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California Jumps Back On The Regulation Bandwagon

California Regulation
California Regulation

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California has jumped back onto the regulation bandwagon after the Consumer Federation of California (CFC) took another stab towards regulating crypto companies, according to an official press release.

Protecting Californians From Scams

The crypto sector has experienced notable growth over the years, but the progress has been impeded by negative behaviors by scammers and bad actors who engage in operations such as insider trading and other ill behaviors in the market.

These activities cause consumers to suffer from financial insecurity, which fuels a lack of confidence in crypto-related activities, and, ultimately, annual losses reaching billions of dollars.

Initially, Assembly member Timothy Grayson(D-Concord) introduced the Digital Financial Assets Law under the Consumer Federation of California’s sponsorship to protect Californians from financial difficulties and promote responsible innovation in the process. In his words:

As we now know, the costs of lax oversight are so much higher: real people are getting hurt. We need to do more.

However, the CFC, a non-profit advocacy organization pushing for consumer rights protection, supported legislation seeking to license and regulate crypto exchanges’ activities.

According to Assemblyman Grayson, licensure is the next natural step for the cryptocurrency industry, noting:

…it is equally clear that until we take that step, Californians will continue to be vulnerable to prevalent and preventable financial scams.

California’s AB 39 To License Crypto Firms Under The California Department Of Financial Protection and Innovation

Notably, this is not the first time the CFC is trying to license and regulate digital assets and related firms. The first attempt traces back to 2022 when the bill (AB 39) was first introduced, although California Governor Gavin Newson rejected it.

If the bill is approved, it will be passed into law by January 1, 2025, barring Californians from participating in crypto activities until the concerned entity achieves “certain criteria.”

Assembly Bill AB 39 will see crypto businesses licensed under the California Department of Financial Protection and Innovation (DFPI). The law is expected to deliver regulatory clarity and investor protection for the ultimate good of California citizens. It will also guide industry players on how to conduct themselves securely.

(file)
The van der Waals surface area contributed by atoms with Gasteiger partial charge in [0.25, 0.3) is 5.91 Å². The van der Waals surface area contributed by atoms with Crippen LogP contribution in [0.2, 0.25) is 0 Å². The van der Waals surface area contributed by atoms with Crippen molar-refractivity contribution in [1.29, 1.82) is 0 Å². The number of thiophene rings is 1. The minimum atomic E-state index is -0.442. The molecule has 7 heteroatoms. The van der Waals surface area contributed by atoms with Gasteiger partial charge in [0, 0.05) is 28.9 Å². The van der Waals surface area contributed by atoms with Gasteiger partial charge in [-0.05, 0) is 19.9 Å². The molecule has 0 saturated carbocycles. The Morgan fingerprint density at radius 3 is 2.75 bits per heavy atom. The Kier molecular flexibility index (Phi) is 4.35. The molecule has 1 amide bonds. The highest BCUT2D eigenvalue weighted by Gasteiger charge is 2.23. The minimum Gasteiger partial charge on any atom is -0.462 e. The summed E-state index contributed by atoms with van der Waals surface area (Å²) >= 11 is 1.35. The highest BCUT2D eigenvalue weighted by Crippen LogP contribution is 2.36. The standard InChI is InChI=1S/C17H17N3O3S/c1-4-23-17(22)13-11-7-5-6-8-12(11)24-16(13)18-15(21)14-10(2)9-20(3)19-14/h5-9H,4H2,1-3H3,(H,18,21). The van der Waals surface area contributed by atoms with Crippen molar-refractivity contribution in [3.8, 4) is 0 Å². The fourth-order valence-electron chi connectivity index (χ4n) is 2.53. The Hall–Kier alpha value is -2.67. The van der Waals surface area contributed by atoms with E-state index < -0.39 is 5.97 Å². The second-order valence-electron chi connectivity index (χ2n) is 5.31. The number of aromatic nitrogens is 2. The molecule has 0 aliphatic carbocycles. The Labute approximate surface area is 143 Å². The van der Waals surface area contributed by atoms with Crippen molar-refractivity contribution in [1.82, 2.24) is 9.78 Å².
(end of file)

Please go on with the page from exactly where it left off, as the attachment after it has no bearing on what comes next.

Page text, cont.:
Commenting on the matter and revealing the cause for the decision, Executive Director of the Consumer Regulation of California Robert Herrell said the bankruptcies and frauds that spanned the whole of 2022 played a role in highlighting the need for consumer protection in the crypto market.

The bankruptcies and scams of the past year only bolster our collective interest in ensuring basic and foundational consumer protections in this marketplace, which has looked like the Wild West in terms of ‘anything goes’ behavior by key players in the cryptocurrency industry.

Herrell also expressed his support for the legislation, noting, “the federation applauds Grayson for leading the charge in licensing and providing fundamental consumer protections in the cryptocurrency industry.”

It is worth mentioning that the CFC believes the bill’s first hearing in the Assembly will occur in April 2023.

Nevertheless, while the politicians in California make moves to introduce crypto regulations, the California Department of Motor vehicles (DMV) is testing “the digitization of car titles and title transfers” through a private Tezos blockchain, according to a report on Cointelegraph. Based on the report, California DMV’s chief digital officer Ajay Gupta said that the agency plans to streamline the shadow ledger within the next three months.

Additional Roles Of Assembly Bill 39 (AB 39)     

Besides giving the DFPI the mandate to issue licenses to firms dealing in digital financial assets, the AB 39 also sets guardrails for stablecoins and demands that cryptocurrency exchanges certify that any token they list has met the set criteria. The bill also stipulates that exchanges ensure that consumers are accessible to customer support, including a toll-free telephone line.

Finally, the bill wants a clearly defined path for organizations “with a New York State BitLicense to be conditionally licensed right away.”

The provisions featured in Assembly Bill 39 reflect ongoing discussions among industry stakeholders, issue area pundits, and consumer advocates following the rejection of AB 2269 (Grayson, 2022).

Several politicians have already demonstrated support for AB 39, including principal co-authors Senator Monique Limón, Senate Democratic Caucus Chair and Chair of the Senate Committee on Banking and Financial Institutions, and Assemblymember Cottie Petrie-Norris, member of the Assembly Committee on Banking and Finance.

Noteworthy, AB 39 has been presented for a hearing before the Assembly Banking and Finance Committee, with new, amended language for the bill to be published soon. The law intends to balance consumer protection and industry compliance while at the same time eliminating widespread financial fraud and fraudulent activities that are prevalent in the crypto playing field.

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